Sunday, July 7, 2013
Parenting My Reflection
Of all of the parenting moments, the challenges taught me the most.
No one ever said parenting was easy. . Whether you are a first time parent or a parent of many children, there are things that challenge us as parents. The tantrums, the attitudes, the seemingly illogical objections to our "suggestions", the quirks and quandary inducing situations often leave us frustrated, confused, angry. The challenges also often leave us feeling like we are failing at parenting.
You should note that I didn't say our children challenge us as parents. There is a very good and important reason for that. It was something I realized when one my children was about 8 years old - and I was tired, confused, frustrated, and feeling like I was failing as a parent. I couldn't figure out what made her tick, what caused the friction, and why she wouldn't "be" the way I thought she should be. As I was standing in the middle of the kitchen trying to (ahem) manage one of her attitudes, it was as if God placed a full length mirror directly in front of me. I had the immediate and very clear realization that I was parenting my reflection. That was not easy.
As I stood there, I was humbled at seeing what I perceived as challenges about her transform into the realization that they were challenges in me. To clarify, it was not in actions or reaction - those manifestations in us were very different. The challenges were in what caused and the feelings in the actions and reactions. The challenge was more pointedly in what cause ME to act or react to things. It was about the things that make me, me; and her... her.
When she would have a rough time with arguing and attitude as we were heading out the door for a last minute plan, I was parenting my own resistance to change. As she would be frustrated to the point of tearing up a homework assignment that she didn't think was going well, I was parenting my own need for perfection. When she would fall apart if her sisters interfered in her space, I was parenting my own need for some control over my personal bubble. As she got worked up, wound up, and wired up when we were out and about, I was parenting my own need for some down time to recharge. The challenges I saw in her were really the personality traits that I had, that she shared with me. Eye opening.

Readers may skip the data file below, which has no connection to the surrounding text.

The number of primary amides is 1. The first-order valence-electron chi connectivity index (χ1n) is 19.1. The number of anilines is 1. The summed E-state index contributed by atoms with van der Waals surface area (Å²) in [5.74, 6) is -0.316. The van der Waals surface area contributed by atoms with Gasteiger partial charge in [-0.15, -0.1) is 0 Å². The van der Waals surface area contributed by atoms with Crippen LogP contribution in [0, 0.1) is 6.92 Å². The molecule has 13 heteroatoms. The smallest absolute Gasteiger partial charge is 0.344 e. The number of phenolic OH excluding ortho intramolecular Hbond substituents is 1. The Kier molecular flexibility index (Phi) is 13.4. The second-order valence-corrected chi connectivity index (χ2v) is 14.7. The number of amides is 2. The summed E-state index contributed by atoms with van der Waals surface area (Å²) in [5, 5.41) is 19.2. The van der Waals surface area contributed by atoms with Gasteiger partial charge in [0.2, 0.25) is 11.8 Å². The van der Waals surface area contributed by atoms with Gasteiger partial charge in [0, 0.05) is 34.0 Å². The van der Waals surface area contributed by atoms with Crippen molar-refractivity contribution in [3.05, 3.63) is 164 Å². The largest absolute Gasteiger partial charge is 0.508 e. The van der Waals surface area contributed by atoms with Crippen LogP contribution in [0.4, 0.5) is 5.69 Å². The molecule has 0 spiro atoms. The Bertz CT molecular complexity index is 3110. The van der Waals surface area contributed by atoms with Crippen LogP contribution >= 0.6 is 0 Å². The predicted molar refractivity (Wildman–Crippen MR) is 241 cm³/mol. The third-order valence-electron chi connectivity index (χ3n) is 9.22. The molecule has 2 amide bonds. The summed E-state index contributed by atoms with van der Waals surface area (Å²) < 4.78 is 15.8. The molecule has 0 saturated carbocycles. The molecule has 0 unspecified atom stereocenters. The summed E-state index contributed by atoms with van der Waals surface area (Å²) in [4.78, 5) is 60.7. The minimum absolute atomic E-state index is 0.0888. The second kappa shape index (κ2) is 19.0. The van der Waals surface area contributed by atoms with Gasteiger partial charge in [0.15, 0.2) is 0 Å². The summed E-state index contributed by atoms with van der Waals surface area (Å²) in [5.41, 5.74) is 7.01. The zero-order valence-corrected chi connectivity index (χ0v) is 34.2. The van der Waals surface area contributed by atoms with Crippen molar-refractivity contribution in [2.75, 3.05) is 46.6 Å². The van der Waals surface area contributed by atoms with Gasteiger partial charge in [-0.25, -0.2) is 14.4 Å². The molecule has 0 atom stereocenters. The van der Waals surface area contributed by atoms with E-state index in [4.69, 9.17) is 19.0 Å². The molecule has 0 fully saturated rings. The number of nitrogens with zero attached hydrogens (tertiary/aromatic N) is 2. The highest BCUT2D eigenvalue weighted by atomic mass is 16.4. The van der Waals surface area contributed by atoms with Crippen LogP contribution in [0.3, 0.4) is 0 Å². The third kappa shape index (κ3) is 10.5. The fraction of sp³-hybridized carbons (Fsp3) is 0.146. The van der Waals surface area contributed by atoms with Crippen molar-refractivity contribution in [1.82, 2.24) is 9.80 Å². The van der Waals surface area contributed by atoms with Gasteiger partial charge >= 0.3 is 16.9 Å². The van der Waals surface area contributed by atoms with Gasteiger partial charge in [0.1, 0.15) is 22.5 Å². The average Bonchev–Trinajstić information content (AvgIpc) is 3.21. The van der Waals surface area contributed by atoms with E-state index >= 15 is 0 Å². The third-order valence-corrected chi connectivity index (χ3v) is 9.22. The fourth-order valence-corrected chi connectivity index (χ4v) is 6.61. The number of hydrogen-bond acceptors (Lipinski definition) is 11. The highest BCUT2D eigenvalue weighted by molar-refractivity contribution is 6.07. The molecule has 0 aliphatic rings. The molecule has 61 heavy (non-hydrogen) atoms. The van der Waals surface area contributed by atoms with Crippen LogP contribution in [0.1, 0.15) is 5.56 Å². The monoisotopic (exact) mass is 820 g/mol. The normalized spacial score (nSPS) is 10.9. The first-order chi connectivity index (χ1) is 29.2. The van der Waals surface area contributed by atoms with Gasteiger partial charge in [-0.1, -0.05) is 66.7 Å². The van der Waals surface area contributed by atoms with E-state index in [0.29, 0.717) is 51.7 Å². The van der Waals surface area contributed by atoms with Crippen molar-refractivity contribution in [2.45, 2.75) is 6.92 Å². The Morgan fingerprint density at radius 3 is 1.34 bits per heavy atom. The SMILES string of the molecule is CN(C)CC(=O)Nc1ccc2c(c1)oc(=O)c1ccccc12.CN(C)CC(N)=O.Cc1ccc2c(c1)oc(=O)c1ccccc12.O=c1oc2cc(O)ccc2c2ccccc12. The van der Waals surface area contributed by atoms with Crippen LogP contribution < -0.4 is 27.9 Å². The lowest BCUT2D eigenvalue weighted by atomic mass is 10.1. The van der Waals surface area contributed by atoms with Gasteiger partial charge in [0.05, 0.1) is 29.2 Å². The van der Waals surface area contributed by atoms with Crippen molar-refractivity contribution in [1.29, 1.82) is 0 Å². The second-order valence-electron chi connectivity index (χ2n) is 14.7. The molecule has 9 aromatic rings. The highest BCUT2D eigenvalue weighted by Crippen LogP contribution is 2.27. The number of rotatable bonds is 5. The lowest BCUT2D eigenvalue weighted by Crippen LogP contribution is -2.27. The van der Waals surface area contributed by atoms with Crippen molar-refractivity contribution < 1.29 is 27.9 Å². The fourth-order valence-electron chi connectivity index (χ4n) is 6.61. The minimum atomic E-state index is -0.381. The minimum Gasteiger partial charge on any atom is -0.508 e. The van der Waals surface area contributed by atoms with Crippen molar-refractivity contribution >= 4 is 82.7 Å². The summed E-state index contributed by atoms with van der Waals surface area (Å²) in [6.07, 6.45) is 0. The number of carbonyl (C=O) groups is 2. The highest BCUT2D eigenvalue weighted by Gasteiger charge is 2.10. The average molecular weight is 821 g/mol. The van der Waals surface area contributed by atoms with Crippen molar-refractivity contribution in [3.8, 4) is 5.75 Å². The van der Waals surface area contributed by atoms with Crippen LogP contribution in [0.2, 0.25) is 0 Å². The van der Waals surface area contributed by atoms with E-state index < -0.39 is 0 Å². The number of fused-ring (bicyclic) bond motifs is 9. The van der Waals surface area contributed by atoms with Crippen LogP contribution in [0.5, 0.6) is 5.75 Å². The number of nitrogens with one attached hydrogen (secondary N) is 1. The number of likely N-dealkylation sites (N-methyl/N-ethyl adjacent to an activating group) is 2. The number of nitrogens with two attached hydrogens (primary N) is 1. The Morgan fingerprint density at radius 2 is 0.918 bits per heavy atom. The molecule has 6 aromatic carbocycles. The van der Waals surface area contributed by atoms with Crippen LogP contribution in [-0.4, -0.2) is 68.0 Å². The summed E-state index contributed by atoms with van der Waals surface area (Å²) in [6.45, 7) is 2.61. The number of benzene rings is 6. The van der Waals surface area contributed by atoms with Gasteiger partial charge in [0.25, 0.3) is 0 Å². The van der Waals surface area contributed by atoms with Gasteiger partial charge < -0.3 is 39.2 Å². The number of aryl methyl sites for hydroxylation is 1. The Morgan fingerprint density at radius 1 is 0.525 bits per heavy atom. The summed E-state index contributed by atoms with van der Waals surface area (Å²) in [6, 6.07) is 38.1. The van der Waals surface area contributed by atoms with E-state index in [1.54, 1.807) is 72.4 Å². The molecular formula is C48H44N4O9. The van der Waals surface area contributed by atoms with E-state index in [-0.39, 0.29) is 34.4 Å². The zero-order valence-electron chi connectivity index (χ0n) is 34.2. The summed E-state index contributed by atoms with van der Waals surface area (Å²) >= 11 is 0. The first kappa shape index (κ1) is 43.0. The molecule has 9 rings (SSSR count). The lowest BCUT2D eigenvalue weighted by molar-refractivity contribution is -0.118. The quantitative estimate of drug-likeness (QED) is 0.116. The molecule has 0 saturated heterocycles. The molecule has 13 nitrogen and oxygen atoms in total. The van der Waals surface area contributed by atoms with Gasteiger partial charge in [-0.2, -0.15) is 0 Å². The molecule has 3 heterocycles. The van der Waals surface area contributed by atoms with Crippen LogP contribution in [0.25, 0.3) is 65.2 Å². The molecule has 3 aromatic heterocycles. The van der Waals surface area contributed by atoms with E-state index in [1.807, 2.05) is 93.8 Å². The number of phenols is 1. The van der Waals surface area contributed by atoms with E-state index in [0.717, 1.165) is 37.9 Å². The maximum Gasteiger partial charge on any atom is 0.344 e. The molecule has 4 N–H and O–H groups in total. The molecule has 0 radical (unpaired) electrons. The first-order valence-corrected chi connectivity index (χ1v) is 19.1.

This realization was key in helping me to parent her. It allowed me to remove myself as part of the problem, and become part of the solution. When I would react to her reaction, the way I was reacting, it became personality traits squared. Too much of a good thing can be a bad thing. But when I identified in me what was causing me to react, I could identify (for the most part) what she was reacting to. Knowing how I successfully manage my own personality traits gave me more tools to help her manage her. It allowed me to see from her perspective and become a proactive part of the solution, instead of part of the problem.
Was it easy or did it take any less effort? ABSOLUTELY NOT! But, at the end of the effort and work, there was more peace, often resolution, and better understanding of her, and of me. It allowed me to foster and help guide those challenging things - that in reality were personality strengths, both in her AND in myself. This may be a whole different post at some point, but control can be guided to responsibility, leadership, accountability; perfection can be guided to effort, persistence, passion; need for down time can be guided to self reflection, comfort in independence, and appreciation and understanding of boundaries - each challenge to us, is rooted in a positive personality trait.
The next time you are facing a parenting challenge, step back for a moment and imagine a mirror in front of you. Look at your reflection and recognize if that challenge is a bigger challenge because of who you are and how you react. When your children are young, they are not the challenge and never the enemy. You are the grown up and you are solely responsible for how you act and react. Parent reflectively and at the very least, you will have more parenting tools, and a better understanding of your child and of yourself and.